For the past few years, on the trails of GAFA (Google, Apple, Facebook, and Amazon), data is perceived as a crucial asset for enterprises. This asset is enhanced by digital services and new uses that disrupt our daily lives and weaken more traditional businesses.
This transformation, whether we like it or not, concerns all structures and all sectors. Enterprises have understood that in order to face up to innovative startups and powerful web giants, they must capitalize on their data. This awareness brings the great – likewise the small – enterprises to start a digital transformation to become what we call, Data-Driven.
In order to be data-driven, data should be considered like an asset in business, which must be mastered in order to be enhanced. It is a means to collect, safeguard, and ensure data assets of the highest quality and security. In other words, users must have access to accurate, intelligible, complete, and consistent data in order to detect proven business opportunities, to minimize time-to-market, and also to undertake regulatory compliance.
The road to reach the Promised Land of data innovation is full of obstacles. Between siloed data on both sides in the enterprise and tribal knowledge, this legacy does not contribute anything to the overall quality of data.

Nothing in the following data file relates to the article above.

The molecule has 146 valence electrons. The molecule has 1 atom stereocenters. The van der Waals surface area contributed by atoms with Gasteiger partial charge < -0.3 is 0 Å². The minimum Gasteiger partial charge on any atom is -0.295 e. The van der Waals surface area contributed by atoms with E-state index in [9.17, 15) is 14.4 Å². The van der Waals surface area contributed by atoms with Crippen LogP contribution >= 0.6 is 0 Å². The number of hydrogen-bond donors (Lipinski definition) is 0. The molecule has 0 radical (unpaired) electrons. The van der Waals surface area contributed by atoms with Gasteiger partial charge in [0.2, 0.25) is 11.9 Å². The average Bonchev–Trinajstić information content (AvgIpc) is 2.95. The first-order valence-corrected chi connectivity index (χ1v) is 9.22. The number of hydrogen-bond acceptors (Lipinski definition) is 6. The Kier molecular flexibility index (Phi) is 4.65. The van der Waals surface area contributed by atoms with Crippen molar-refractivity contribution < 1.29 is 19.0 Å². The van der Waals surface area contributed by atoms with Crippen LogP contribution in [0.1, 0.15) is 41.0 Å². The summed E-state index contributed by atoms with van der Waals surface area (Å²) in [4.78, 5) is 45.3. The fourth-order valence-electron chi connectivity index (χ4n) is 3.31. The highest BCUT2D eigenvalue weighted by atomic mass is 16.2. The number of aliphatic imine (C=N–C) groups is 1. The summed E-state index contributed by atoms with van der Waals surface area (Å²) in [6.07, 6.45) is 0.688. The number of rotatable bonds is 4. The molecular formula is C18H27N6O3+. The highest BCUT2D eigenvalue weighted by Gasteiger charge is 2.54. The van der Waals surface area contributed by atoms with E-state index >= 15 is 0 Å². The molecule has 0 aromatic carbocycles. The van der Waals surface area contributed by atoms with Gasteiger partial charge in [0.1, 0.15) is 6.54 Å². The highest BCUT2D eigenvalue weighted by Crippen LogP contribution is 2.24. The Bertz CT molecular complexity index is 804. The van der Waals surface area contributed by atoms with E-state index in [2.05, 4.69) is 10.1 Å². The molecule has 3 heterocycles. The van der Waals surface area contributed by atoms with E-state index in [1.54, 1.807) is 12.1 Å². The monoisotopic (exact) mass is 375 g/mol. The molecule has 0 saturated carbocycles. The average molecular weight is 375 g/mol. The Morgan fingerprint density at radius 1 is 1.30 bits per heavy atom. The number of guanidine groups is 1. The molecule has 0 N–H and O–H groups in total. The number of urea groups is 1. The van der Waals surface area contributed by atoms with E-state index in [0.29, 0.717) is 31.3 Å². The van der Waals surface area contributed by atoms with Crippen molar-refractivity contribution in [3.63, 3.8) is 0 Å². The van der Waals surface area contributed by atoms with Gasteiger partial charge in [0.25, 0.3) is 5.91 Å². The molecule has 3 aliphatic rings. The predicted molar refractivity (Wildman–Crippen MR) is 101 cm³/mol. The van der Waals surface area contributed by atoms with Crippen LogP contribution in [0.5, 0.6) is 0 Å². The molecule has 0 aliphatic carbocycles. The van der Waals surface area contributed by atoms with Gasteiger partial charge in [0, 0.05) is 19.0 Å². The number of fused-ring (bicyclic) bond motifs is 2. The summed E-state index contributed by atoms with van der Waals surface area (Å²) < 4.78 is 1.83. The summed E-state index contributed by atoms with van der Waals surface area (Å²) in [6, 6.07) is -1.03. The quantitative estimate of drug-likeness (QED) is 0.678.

The advent of Big Data has also reinforced the sentiment that the life cycle of one data must be mastered in order to find your way through the influx and the massive volume of the enterprise’s stored data. Talk about a challenge encompassing roles and responsibilities, processes and tools.
The implementation of such data governance is a chapter that a data-driven company must write
However, in our experience, exchanges with and lectures by major players of data confirmed our observation that the approaches to data governance from recent years have not kept their promises.
Through our white papers, we hope to shed light on this subject and be a starting point in the construction of an “agile” data governance, where more traditional approaches have not been able to organize and adapt in a constantly changing environment.